Hummingbirds are the smallest things in feathers, and the prettiest. They have been called feathered prisms, living rainbows.

The giant hummingbird of the Andes mountains may be 6 or 8 inches long. The bee hummingbird of Cuba is about 2 inches long and half of that is bill and tail. The ruby throat, the most common in North America, is 3 1/2 to 3 3/4 inches long.

Hummingbirds are special, not only because of their size, but because of what they can do. They are the only birds that can hover in the air, holding their bodies perfectly still. (The first helicopters!) They are almost the only birds that can fly backward. They can also fly upside down. They can make sharp turns in the air and dart in any direction. With its needle-sharp bill for a weapon, a hummingbird is more than a match for any larger bird that would want to attack it.

Fascinating Facts About Birds
by Mina Arnold Young
Most hummingbirds show off when seeking a mate. One, the plack-chinned, flies in half circles above the female he is trying to impress. At the top of each swoop he stops dead still and touches his wings together under his body.

A hummingbird has to fly if it wants to move an inch. Its feet are only strong enough for perching. When it takes off it doesn't spring into the air like most birds do. A moving picture of one taking off from a thin twig showed the twig rising before the bird let go.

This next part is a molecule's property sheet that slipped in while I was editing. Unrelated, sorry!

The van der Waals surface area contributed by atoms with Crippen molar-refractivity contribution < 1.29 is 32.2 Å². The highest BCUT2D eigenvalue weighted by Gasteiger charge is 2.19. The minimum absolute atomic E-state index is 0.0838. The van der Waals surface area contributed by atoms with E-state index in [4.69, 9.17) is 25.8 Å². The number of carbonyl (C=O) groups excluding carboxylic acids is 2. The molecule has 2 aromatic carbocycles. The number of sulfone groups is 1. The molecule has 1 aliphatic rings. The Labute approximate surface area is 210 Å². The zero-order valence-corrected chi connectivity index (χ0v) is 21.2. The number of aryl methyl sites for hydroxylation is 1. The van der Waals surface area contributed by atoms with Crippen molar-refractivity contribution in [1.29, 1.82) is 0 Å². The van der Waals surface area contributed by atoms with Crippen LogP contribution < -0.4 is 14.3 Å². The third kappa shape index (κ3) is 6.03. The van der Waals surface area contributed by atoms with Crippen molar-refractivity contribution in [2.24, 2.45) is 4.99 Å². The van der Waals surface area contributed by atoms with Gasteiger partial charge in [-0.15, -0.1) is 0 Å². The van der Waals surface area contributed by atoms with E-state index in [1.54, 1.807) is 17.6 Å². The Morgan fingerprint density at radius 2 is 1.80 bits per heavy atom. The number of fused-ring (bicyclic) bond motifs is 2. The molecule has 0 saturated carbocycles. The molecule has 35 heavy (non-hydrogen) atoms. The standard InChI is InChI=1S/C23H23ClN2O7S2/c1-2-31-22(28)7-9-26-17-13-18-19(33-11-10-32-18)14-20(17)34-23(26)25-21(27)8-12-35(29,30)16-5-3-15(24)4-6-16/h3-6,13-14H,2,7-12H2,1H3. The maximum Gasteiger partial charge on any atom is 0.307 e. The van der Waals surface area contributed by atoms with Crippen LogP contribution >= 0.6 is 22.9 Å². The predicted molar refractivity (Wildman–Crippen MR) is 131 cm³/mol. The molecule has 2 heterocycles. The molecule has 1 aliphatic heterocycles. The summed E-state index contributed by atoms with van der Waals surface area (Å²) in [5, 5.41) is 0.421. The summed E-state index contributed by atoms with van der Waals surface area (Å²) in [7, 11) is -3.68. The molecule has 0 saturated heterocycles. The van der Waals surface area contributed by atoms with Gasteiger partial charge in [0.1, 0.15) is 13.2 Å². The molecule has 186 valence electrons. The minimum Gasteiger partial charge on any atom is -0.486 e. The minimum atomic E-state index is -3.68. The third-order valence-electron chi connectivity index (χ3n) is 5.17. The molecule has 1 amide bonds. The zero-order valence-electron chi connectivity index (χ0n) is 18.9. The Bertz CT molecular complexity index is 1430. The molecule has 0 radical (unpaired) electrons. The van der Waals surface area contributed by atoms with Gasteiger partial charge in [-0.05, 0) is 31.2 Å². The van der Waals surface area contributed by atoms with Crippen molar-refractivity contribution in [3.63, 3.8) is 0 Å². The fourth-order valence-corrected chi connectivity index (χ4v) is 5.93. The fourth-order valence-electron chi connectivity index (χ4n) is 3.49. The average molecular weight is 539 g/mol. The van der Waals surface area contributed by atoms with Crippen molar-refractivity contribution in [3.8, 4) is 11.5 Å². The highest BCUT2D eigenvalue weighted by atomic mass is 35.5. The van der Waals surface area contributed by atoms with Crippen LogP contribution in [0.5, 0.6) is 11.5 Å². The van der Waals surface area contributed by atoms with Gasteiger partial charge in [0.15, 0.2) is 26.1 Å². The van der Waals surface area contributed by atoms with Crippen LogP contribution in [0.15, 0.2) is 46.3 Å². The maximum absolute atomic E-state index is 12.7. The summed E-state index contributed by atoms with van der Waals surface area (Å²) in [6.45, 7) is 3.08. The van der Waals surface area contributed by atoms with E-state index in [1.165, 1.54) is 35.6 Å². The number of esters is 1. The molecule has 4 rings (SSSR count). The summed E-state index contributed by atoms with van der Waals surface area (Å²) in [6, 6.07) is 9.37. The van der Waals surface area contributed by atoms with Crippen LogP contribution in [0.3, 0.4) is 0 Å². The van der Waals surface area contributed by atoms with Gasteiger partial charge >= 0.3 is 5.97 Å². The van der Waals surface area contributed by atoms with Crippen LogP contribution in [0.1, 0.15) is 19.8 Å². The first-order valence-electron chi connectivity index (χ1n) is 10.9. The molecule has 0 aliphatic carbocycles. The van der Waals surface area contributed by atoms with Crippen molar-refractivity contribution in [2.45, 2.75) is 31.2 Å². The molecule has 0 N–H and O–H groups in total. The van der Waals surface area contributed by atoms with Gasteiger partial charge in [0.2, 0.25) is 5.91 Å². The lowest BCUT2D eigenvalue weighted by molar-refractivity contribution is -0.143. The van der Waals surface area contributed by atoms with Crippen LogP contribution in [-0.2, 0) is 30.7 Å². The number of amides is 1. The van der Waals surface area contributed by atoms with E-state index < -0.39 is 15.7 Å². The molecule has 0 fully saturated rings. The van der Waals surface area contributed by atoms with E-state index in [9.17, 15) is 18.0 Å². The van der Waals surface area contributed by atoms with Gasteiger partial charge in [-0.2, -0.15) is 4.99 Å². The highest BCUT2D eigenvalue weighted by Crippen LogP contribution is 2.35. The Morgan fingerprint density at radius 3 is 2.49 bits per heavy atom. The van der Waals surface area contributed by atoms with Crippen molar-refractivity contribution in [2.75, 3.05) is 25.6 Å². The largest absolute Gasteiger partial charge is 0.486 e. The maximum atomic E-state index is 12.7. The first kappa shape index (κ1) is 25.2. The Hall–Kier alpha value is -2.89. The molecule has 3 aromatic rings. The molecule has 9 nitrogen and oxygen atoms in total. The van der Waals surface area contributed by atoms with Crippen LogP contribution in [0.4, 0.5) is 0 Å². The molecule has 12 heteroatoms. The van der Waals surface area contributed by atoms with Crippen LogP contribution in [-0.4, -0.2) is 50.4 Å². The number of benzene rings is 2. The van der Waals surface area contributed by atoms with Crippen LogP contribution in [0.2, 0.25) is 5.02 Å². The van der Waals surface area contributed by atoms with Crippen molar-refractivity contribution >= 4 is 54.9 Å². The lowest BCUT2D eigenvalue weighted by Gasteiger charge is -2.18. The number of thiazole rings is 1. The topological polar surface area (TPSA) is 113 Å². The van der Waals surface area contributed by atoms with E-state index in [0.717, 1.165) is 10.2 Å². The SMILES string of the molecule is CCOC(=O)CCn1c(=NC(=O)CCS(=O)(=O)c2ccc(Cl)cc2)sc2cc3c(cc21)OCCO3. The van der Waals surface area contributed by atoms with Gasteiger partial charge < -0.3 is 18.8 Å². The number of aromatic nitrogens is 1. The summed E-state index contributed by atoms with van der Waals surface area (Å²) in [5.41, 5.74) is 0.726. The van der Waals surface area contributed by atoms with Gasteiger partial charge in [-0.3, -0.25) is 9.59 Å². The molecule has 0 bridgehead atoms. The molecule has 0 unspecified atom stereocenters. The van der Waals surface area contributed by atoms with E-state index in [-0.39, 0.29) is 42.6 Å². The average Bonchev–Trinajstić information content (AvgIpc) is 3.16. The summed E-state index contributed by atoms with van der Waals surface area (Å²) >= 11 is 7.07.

A hummingbird has a larger heart for its size than any other bird, and larger flight muscles. Such a big motor needs a lot of fuel, so a hummingbird has to eat 50 or 60 meals a day. If a hummingbird and a chicken were the same weight the hummingbird would use 25 times as much energy as the chicken. It would starve to death overnight if its body did not slow down and its temperature drop several degrees.

Yet the ruby throat hummingbird flies to South America in the fall and back in the spring, 500 miles non-stop across the Gulf of Mexico! Before it leaves it builds up a layer of fat under its skin equal to half its body weight. But that is only a fraction of an ounce! No one but God knows how these tiny birds can fly so far on so little fuel.

There are many varieties of hummingbirds most of them living in Central and South America. They come in beautiful colors and many shapes. One variety has a bill longer than its body. Some have long tails that trail out behind them as they fly.

Hummingbirds live mainly on nectar from flowers, but they also eat little insects that they find there. Their long bills can reach into most flowers. The tongue can run out beyond the bill and go around curves. It has a brushy tip which helps in gathering insects and spiders. Sometimes it brushes pollen from one flower and carries it to the next. Some plants are pollinated entirely by them.

Toucan | Index | Home